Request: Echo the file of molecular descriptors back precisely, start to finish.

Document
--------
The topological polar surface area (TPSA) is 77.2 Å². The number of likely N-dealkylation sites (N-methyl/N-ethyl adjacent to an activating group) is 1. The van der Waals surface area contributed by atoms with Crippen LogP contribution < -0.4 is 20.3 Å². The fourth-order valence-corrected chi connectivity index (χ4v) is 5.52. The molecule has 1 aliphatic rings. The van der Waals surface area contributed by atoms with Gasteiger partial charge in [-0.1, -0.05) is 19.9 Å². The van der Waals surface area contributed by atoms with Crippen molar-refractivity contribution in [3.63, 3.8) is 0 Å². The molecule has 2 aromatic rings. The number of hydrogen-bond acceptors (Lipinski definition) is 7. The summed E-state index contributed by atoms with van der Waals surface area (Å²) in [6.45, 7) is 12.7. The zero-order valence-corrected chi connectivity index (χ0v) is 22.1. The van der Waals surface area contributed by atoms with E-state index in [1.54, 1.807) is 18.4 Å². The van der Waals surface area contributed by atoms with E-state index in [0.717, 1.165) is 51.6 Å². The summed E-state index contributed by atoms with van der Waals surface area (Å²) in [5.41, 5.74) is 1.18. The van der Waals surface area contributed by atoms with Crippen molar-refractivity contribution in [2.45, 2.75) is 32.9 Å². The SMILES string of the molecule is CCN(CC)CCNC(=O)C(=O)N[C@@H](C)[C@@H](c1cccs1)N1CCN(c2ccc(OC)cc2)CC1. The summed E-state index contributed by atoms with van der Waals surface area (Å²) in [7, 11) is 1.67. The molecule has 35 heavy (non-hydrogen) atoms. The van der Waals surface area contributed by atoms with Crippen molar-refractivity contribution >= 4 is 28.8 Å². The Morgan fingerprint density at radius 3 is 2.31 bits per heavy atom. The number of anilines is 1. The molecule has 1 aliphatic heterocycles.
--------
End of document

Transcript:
The topological polar surface area (TPSA) is 77.2 Å². The number of likely N-dealkylation sites (N-methyl/N-ethyl adjacent to an activating group) is 1. The van der Waals surface area contributed by atoms with Crippen LogP contribution < -0.4 is 20.3 Å². The fourth-order valence-corrected chi connectivity index (χ4v) is 5.52. The molecule has 1 aliphatic rings. The van der Waals surface area contributed by atoms with Gasteiger partial charge in [-0.1, -0.05) is 19.9 Å². The van der Waals surface area contributed by atoms with Crippen molar-refractivity contribution in [3.63, 3.8) is 0 Å². The molecule has 2 aromatic rings. The number of hydrogen-bond acceptors (Lipinski definition) is 7. The summed E-state index contributed by atoms with van der Waals surface area (Å²) in [6.45, 7) is 12.7. The zero-order valence-corrected chi connectivity index (χ0v) is 22.1. The van der Waals surface area contributed by atoms with E-state index in [1.54, 1.807) is 18.4 Å². The van der Waals surface area contributed by atoms with E-state index in [0.717, 1.165) is 51.6 Å². The summed E-state index contributed by atoms with van der Waals surface area (Å²) in [5.41, 5.74) is 1.18. The van der Waals surface area contributed by atoms with Crippen molar-refractivity contribution in [2.45, 2.75) is 32.9 Å². The SMILES string of the molecule is CCN(CC)CCNC(=O)C(=O)N[C@@H](C)[C@@H](c1cccs1)N1CCN(c2ccc(OC)cc2)CC1. The summed E-state index contributed by atoms with van der Waals surface area (Å²) in [7, 11) is 1.67. The molecule has 35 heavy (non-hydrogen) atoms. The van der Waals surface area contributed by atoms with Crippen molar-refractivity contribution >= 4 is 28.8 Å². The Morgan fingerprint density at radius 3 is 2.31 bits per heavy atom. The number of anilines is 1. The molecule has 1 aliphatic heterocycles.